Netflix series: You want to shake it and are touched: Don't we all have a "two in one day" love?

Maybe the '90s really were a more romantic time.

Netflix series: You want to shake it and are touched: Don't we all have a "two in one day" love?

Maybe the '90s really were a more romantic time. A time when people still wrote letters to each other and expressed the things that they couldn't say out loud. A time when a carefully worded answering machine message could decide the future of a love. And a time when you had to rely on chance in love because you couldn't find out in two clicks what your ex-flame was doing in life.

At least things are extremely romantic in the Netflix series “Two in One Day,” which is largely set in Britain in the 90s. Emma Morley (played by Ambika Mod) and Dexter Mayhew (Leo Woodall) meet at the university graduation party in Edinburgh. She takes him home, they end up in bed – and talk all night long. They spend the following day together, delaying the start of their “real” adult life a little, as Emma says, but also saying goodbye to each other. There's a spark between them, but something comes up before every kiss. Emma's roommate suddenly appears, then Dexter's parents, and it quickly becomes clear that it's not supposed to be that one day, Emma and Dexter's lives don't really seem to fit together.

But: They promise to stay in touch. Dexter scribbles his parents' phone number on a piece of paper for Emma, ​​like they did in the '90s. And they don't lose sight of each other, even if their lives go in very different directions. At least until Emma and Dexter can no longer convince themselves that they are “just friends”.

The story of a couple who don't want to be one for far too long, who keep missing the right times to simply be happy together, leaves the audience sobbing in front of the television in the second film adaptation of David Nicholls' novel (at least if you watch it). Social media claims that people are blown away by the series may be believed). Sure, the images of the Netflix romance are dreamily yellowed, and the Cranberries or Radiohead are constantly playing in the background - that alone makes it difficult not to want to believe, at least briefly, that there must be more between two people than dating trends from TikTok or half-heartedly implemented couples counselor tips.

But it's more than that. In "Two in One Day" a love story is told through highlights. Over a good 15 years, always on July 15th, you briefly delve into the lives of Emma and Dexter, from 1988 to the early noughties. Nicholls has already been made into a film by Hollywood once (at that time with Anne Hathaway in the lead role). The fact that millions of viewers are once again worried about Emma and Dexter's love is not just due to the good production. The series plays with thoughts that are probably familiar to everyone who has ever lost sight of a great love; who have decided against a relationship for reasons of reason; who didn't feel ready to get involved in anything serious until it was too late. It's about the nagging doubt: What would have happened if? If the timing had been right, if the circumstances had been different, if people hadn't slipped past each other in life? And it's about the hope that there is a second chance, that you can find yourself again, that it's not too late.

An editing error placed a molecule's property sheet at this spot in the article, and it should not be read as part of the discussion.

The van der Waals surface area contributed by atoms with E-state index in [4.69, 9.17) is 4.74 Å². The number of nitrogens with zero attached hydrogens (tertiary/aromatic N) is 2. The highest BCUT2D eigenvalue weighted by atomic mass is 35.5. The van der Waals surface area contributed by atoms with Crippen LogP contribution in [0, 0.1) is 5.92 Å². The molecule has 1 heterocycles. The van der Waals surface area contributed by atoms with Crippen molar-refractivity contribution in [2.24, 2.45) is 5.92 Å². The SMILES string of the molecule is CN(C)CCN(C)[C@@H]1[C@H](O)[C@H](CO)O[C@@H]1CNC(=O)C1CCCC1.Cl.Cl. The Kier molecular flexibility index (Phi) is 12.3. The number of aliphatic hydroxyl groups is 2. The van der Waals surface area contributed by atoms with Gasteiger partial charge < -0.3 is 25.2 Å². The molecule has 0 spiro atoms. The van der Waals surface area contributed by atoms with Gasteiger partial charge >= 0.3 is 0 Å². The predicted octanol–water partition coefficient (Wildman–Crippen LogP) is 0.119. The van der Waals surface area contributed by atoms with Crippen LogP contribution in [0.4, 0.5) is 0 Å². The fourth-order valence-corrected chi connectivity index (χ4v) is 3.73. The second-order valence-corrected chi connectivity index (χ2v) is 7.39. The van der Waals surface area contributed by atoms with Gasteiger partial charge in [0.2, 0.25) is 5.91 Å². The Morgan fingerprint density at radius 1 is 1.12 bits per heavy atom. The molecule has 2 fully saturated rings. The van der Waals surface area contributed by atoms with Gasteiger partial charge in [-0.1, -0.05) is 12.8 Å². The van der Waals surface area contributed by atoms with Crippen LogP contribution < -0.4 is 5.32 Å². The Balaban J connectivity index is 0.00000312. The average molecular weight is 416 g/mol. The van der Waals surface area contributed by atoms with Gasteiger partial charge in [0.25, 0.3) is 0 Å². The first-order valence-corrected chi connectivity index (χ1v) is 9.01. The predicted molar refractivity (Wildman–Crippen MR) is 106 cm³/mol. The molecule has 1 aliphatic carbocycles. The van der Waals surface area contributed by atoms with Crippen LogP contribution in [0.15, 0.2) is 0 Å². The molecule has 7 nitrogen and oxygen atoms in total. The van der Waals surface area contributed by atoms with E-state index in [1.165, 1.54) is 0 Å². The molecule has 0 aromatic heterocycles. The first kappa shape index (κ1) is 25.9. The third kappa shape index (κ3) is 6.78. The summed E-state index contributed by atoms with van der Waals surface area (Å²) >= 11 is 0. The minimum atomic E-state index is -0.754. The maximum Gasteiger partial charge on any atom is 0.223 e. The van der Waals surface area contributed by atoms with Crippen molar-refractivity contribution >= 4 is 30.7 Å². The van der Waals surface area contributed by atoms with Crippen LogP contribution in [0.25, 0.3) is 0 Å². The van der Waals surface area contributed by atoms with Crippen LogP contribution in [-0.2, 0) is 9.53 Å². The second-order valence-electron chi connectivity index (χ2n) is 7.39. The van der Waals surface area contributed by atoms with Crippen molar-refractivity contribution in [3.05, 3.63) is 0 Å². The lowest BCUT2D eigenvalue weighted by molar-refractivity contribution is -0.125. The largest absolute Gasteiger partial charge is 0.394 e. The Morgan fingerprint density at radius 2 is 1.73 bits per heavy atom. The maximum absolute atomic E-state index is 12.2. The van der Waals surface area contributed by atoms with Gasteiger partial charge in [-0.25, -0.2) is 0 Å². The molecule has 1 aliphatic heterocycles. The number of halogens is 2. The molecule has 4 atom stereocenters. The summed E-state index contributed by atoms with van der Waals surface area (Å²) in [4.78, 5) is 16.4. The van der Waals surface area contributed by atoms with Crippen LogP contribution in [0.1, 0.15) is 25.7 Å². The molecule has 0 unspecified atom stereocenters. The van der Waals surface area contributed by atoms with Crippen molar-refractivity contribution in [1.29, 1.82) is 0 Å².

In the series, this thought game is expanded into a total of 14 episodes. Social media slang often refers to the "Kryptonite person" when it comes to that one person who you just don't really want to work out with, but who would make you weak over and over again if the opportunity arose . An allusion to the fictional mineral that can rob the otherwise invulnerable Superman of his powers in the Marvel comic universe. In the series, Emma and Dexter are each other's kryptonite, and how they can't be with each other, but also can't be without each other, this bittersweet little game is what makes it so appealing to binge the series in one go.

Again and again, Emma and Dexter are on the verge of getting involved with each other - and then they don't. "I really like you," says Dexter during a vacation together while going skinny-dipping in the Mediterranean at night, "I'm just not ready for a relationship. We want different things." Emma swims to shore in a huff, believing Dexter is just trying to keep her warm as an option. And the two of them are back in the “friend zone”.

Scenes like this make you want to climb through the screen and shake those involved: Now dare, he's a boy, she's a girl, how hard can it be! The reasons that keep the two apart are presented in a more differentiated way than “sometimes she doesn’t want to, sometimes he doesn’t.” It's about different lifestyles, including social inequalities that make life decisions easier or more difficult. Dexter comes from a wealthy family, he can let himself go in his 20s and finally ends up doing television. Emma, ​​on the other hand, becomes a teacher when she realizes that she cannot make a living from writing poetry and waiting tables. Not a problem on paper, but in everyday life it is - because at some point, despite all the attraction, there is not enough understanding left for the other person's life. Can you still be the “right one” for someone if you move in completely different worlds?

“Two in One Day” shows how relationships can fail because of very mundane life circumstances before they even really begin. And yet the series is a very heartfelt plea for the courage to love: What would be the worst that could happen if you tried it together? After a few series hours with Em and Dex, not many valid answers to this question come to mind.

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